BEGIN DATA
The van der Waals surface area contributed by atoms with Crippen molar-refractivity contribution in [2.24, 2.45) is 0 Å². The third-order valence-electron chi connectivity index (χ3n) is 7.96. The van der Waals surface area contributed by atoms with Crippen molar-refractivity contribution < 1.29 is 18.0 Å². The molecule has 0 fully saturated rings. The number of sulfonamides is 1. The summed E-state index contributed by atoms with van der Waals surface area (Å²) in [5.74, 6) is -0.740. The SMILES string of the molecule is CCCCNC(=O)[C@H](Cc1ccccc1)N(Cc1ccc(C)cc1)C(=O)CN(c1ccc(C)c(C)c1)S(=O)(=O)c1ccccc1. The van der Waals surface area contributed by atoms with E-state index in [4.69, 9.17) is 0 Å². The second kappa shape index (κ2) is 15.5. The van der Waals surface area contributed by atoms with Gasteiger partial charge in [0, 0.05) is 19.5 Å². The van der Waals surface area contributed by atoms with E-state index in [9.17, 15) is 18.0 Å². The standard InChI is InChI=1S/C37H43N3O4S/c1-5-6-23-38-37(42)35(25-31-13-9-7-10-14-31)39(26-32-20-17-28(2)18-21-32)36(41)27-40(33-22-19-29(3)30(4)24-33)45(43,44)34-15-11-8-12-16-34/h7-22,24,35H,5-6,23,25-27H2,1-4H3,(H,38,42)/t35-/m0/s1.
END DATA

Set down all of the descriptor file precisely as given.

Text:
The van der Waals surface area contributed by atoms with Crippen molar-refractivity contribution in [2.24, 2.45) is 0 Å². The third-order valence-electron chi connectivity index (χ3n) is 7.96. The van der Waals surface area contributed by atoms with Crippen molar-refractivity contribution < 1.29 is 18.0 Å². The molecule has 0 fully saturated rings. The number of sulfonamides is 1. The summed E-state index contributed by atoms with van der Waals surface area (Å²) in [5.74, 6) is -0.740. The SMILES string of the molecule is CCCCNC(=O)[C@H](Cc1ccccc1)N(Cc1ccc(C)cc1)C(=O)CN(c1ccc(C)c(C)c1)S(=O)(=O)c1ccccc1. The van der Waals surface area contributed by atoms with E-state index in [4.69, 9.17) is 0 Å². The second kappa shape index (κ2) is 15.5. The van der Waals surface area contributed by atoms with Gasteiger partial charge in [0, 0.05) is 19.5 Å². The van der Waals surface area contributed by atoms with E-state index in [9.17, 15) is 18.0 Å². The standard InChI is InChI=1S/C37H43N3O4S/c1-5-6-23-38-37(42)35(25-31-13-9-7-10-14-31)39(26-32-20-17-28(2)18-21-32)36(41)27-40(33-22-19-29(3)30(4)24-33)45(43,44)34-15-11-8-12-16-34/h7-22,24,35H,5-6,23,25-27H2,1-4H3,(H,38,42)/t35-/m0/s1.